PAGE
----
Aggressively Protecting Your Rights

Extradition can be a delicate matter even when treaties exist

| Mar 4, 2015 | Criminal Defense

Readers in the Twin Cities have surely seen the headlines touting that U.S. authorities have caught an individual on one of Washington’s Most Wanted lists. According to reports, the man is facing 59 counts of sexual assault in Minnesota. The allegations include that the young female victims were part of a Minnesota-based cult led by the 52-year-old suspect and that the abuse took place over the span of a decade.

The U.S. Marshal’s Service says police in Brazil arrested the man last week. Now the process of extradition begins. It’s not clear how long that might take.

Learning of these developments has prompted conversation in some quarters about extradition. Questions asked included whether Brazil even had an extradition treaty with the United States. As one local TV station’s news operation would say, good question.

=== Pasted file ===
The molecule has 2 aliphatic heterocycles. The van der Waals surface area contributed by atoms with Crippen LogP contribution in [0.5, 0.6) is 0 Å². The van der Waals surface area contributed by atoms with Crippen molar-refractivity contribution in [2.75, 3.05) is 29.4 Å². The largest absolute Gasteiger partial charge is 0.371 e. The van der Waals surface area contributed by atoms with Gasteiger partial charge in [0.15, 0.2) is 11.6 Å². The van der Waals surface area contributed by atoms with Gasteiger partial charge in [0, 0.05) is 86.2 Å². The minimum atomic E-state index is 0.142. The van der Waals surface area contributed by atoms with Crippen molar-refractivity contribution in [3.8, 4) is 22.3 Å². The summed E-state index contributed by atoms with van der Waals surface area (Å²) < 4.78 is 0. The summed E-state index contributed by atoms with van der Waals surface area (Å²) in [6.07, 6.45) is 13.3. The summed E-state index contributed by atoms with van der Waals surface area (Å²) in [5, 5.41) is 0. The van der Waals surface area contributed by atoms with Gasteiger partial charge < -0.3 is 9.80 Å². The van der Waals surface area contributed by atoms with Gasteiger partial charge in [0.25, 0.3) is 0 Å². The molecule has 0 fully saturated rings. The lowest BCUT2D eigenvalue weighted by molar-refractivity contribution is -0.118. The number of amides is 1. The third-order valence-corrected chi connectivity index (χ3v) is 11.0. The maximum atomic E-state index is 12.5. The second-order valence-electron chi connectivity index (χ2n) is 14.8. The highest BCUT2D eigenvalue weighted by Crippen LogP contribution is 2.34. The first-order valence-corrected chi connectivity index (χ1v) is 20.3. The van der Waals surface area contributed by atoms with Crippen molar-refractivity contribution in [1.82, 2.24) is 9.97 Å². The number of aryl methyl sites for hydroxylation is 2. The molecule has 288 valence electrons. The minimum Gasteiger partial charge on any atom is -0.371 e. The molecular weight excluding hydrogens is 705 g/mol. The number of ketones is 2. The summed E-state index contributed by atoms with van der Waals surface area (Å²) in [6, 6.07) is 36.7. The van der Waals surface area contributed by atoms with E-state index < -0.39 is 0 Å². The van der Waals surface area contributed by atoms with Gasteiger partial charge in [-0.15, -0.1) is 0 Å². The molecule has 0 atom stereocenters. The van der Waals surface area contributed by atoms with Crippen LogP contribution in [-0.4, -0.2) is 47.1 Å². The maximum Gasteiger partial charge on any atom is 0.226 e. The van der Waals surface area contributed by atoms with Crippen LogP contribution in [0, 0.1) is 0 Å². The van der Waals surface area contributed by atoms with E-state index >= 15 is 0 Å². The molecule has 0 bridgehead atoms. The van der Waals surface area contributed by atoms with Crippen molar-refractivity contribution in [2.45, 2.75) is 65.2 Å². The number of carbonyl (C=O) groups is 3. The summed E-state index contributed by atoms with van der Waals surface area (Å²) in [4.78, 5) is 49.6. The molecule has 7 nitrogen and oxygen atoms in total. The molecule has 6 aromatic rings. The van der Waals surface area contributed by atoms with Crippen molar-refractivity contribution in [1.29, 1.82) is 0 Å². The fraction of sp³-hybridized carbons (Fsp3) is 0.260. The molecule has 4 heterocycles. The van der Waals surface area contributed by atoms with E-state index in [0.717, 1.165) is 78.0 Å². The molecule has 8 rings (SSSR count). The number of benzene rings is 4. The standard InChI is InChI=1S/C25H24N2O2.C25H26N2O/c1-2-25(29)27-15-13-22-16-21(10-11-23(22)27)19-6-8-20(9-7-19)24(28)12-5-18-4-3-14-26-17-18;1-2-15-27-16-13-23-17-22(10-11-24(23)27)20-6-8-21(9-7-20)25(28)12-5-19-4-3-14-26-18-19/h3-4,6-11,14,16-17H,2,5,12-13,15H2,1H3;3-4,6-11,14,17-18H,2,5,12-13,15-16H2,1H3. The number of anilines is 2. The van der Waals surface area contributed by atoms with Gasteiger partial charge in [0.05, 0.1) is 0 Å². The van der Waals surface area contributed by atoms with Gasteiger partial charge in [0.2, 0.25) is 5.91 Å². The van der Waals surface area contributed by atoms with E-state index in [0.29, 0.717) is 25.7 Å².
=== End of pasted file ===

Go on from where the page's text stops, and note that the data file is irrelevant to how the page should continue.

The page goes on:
Information from the Organization of American States confirms that extradition protocols are in place between the United States and Brazil and have been for some time. What that means is that, at least in this instance, the laws in the two countries regarding the alleged criminal behavior apparently are in alignment, making the turnover of a suspect possible.

But that may not always be the case. It is well known that France and Switzerland have extradition treaties with the United States. And yet, both of those countries have refused to extradite movie director Roman Polanski to the U.S. to face punishment for unlawfully having sex with a 13-year-old girl. The crime occurred in 1977 and Polanski pleaded guilty, but he left the U.S. before being sentenced.

The thing for readers to take away from this is that when facing criminal charges of any kind, the help of experienced legal counsel can be crucial.